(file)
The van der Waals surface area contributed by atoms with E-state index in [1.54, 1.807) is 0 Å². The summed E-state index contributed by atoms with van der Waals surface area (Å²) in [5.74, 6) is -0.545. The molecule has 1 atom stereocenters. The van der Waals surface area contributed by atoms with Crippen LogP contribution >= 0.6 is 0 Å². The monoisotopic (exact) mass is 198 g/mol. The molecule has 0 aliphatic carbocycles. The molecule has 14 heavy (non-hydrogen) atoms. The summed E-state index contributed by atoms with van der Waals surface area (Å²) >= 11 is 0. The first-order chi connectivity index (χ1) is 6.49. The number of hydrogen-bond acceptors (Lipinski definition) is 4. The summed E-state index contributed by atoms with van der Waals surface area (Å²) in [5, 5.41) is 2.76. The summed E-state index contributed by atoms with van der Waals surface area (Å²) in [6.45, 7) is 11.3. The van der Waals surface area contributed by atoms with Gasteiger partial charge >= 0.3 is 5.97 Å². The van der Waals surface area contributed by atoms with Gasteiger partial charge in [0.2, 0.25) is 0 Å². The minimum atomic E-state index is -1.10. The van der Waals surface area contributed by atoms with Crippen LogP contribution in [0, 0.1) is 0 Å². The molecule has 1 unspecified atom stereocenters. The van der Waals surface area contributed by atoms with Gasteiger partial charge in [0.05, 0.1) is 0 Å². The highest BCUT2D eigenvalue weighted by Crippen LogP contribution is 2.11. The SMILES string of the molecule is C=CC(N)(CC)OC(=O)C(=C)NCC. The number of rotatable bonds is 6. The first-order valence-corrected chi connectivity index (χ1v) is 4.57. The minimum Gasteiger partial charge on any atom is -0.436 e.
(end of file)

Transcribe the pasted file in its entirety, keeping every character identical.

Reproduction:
The van der Waals surface area contributed by atoms with E-state index in [1.54, 1.807) is 0 Å². The summed E-state index contributed by atoms with van der Waals surface area (Å²) in [5.74, 6) is -0.545. The molecule has 1 atom stereocenters. The van der Waals surface area contributed by atoms with Crippen LogP contribution >= 0.6 is 0 Å². The monoisotopic (exact) mass is 198 g/mol. The molecule has 0 aliphatic carbocycles. The molecule has 14 heavy (non-hydrogen) atoms. The summed E-state index contributed by atoms with van der Waals surface area (Å²) >= 11 is 0. The first-order chi connectivity index (χ1) is 6.49. The number of hydrogen-bond acceptors (Lipinski definition) is 4. The summed E-state index contributed by atoms with van der Waals surface area (Å²) in [5, 5.41) is 2.76. The summed E-state index contributed by atoms with van der Waals surface area (Å²) in [6.45, 7) is 11.3. The van der Waals surface area contributed by atoms with Gasteiger partial charge >= 0.3 is 5.97 Å². The van der Waals surface area contributed by atoms with Gasteiger partial charge in [0.2, 0.25) is 0 Å². The minimum atomic E-state index is -1.10. The van der Waals surface area contributed by atoms with Crippen LogP contribution in [0, 0.1) is 0 Å². The molecule has 1 unspecified atom stereocenters. The van der Waals surface area contributed by atoms with Gasteiger partial charge in [0.05, 0.1) is 0 Å². The highest BCUT2D eigenvalue weighted by Crippen LogP contribution is 2.11. The SMILES string of the molecule is C=CC(N)(CC)OC(=O)C(=C)NCC. The number of rotatable bonds is 6. The first-order valence-corrected chi connectivity index (χ1v) is 4.57. The minimum Gasteiger partial charge on any atom is -0.436 e.